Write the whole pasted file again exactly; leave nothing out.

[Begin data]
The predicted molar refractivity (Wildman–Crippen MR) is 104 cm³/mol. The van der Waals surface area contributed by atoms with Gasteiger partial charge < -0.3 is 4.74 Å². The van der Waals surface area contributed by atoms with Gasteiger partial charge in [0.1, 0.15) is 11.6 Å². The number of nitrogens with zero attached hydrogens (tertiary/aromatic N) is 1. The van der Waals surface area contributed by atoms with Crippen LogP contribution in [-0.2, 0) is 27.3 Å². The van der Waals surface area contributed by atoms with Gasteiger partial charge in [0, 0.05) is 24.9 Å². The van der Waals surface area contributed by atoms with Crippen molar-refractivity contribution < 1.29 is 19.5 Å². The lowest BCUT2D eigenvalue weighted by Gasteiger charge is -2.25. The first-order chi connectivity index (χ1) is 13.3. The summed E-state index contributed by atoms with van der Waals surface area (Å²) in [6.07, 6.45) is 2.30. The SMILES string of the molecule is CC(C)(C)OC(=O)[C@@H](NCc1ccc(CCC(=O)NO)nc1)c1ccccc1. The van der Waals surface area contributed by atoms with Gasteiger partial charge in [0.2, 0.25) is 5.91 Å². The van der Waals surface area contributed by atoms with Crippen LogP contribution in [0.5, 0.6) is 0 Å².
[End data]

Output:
The predicted molar refractivity (Wildman–Crippen MR) is 104 cm³/mol. The van der Waals surface area contributed by atoms with Gasteiger partial charge < -0.3 is 4.74 Å². The van der Waals surface area contributed by atoms with Gasteiger partial charge in [0.1, 0.15) is 11.6 Å². The number of nitrogens with zero attached hydrogens (tertiary/aromatic N) is 1. The van der Waals surface area contributed by atoms with Crippen LogP contribution in [-0.2, 0) is 27.3 Å². The van der Waals surface area contributed by atoms with Gasteiger partial charge in [0, 0.05) is 24.9 Å². The van der Waals surface area contributed by atoms with Crippen molar-refractivity contribution < 1.29 is 19.5 Å². The lowest BCUT2D eigenvalue weighted by Gasteiger charge is -2.25. The first-order chi connectivity index (χ1) is 13.3. The summed E-state index contributed by atoms with van der Waals surface area (Å²) in [6.07, 6.45) is 2.30. The SMILES string of the molecule is CC(C)(C)OC(=O)[C@@H](NCc1ccc(CCC(=O)NO)nc1)c1ccccc1. The van der Waals surface area contributed by atoms with Gasteiger partial charge in [0.2, 0.25) is 5.91 Å². The van der Waals surface area contributed by atoms with Crippen LogP contribution in [0.5, 0.6) is 0 Å².